Right smack dab in the middle of the afternoon we had our volunteer positions. The "Hot Corner" they call it. Bikes coming in, runners heading out to their 1st ten-mile turnaround, and back again heading out towards the Energy Lab. This was amazing! It was hot, alright! Standing on that blazing pavement. As we stood and controlled human traffic trying to cross the course, I could only imagine what these athletes were feeling. I was only directing people. They had just finished a HOT and WINDY 112 miles on the bike, only to hop off and take on a 26.2 mile run on this hot, sticky, windless day.
We loved this volunteer spot. We had timed it perfectly. Knowing when our favorite pro's would be coming through off of their bikes, and right past us onto the run! It was an exciting volunteer posistion.
After our shift, we were free to roam around, cheering on racers, meeting people, and waiting anxiously at the finish for the speedy's. It seemed almost impossible that in such a short amount of time, the pro's were coming in finishing their run. Their Ironman day was coming to an end. We cheered loudly and got teary-eyed as they came in. Craig Alexander. Breaking records, and sobbing as he met his family at the finish. And Chrissie Wellington. The woman with the hugest smile! Gracefully making her way to her Ironman World Championship win. She was all smiles, of course.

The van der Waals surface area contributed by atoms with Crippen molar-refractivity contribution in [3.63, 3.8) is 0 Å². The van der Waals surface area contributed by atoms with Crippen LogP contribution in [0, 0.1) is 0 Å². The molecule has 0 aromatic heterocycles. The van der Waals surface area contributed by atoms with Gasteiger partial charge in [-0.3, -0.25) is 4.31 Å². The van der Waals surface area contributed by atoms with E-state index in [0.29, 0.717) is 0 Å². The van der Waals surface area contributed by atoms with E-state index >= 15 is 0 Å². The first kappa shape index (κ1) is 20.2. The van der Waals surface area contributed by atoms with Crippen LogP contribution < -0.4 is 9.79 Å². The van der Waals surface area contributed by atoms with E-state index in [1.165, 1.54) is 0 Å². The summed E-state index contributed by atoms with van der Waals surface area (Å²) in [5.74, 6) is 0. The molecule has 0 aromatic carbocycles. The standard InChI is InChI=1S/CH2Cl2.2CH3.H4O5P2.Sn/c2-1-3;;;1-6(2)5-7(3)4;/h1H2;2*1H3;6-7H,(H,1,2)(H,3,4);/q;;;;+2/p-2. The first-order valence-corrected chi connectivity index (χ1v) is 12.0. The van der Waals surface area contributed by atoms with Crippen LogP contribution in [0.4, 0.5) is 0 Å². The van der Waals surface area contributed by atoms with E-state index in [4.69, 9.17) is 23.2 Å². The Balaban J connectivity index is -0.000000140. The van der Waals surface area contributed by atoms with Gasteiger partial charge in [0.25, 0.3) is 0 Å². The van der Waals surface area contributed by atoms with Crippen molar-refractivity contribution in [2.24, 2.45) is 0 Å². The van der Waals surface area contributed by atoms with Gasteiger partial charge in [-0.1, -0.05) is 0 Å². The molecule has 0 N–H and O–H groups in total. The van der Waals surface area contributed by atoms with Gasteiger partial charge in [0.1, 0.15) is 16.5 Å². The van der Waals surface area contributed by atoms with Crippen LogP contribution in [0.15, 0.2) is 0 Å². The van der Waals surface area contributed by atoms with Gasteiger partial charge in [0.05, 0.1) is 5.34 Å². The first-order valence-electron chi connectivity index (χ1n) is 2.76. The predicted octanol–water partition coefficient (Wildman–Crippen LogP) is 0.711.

Finishing up for the Win!!
As the day continued, we watched racers, wandered around, cheered, stood in awe of the people we saw finishing. It was a remarkable day.
Towards the midnight cutoff, the party downtown was incredible. It was inspiring to see these athletes finish. These men and women coming in after the hardest race of their lives. This is the "meat" of Ironman. Not to put off the pros and their hard work, but listening to the stories spill out about these late finishers was astounding. Cancer survivors, current cancer patients, amputees, people who had overcome so many health issues, weigh loss, loss of spouses, children, parents, people defying the odds. The tears rolled from my eyes, seeing them literally battling everything within them, to cross that finish line.
And after the midnight clock ran out. That 17 hour cutoff. The ceremony that followed was incredible. Hula dancers, fire dancers, closing prayers, and the traditional blowing of the Hawaiian Pu horn. We loved hearing them talk about the race, and bring to a close of the 2011 Ironman World Championships!!
Along the course ~beautiful!!
Mike Reilly pumping up the crowd!!
Volcanoes National Park
Greg heading through the forest to the lava tube
Heading into the tube
The Painted Church
Coming home was hard. Hard to leave the warm sand, the beaches, the clear waters of the Pacific and the excitement of Ironman. Hard to come back after being kissed by Kona, Hawaii.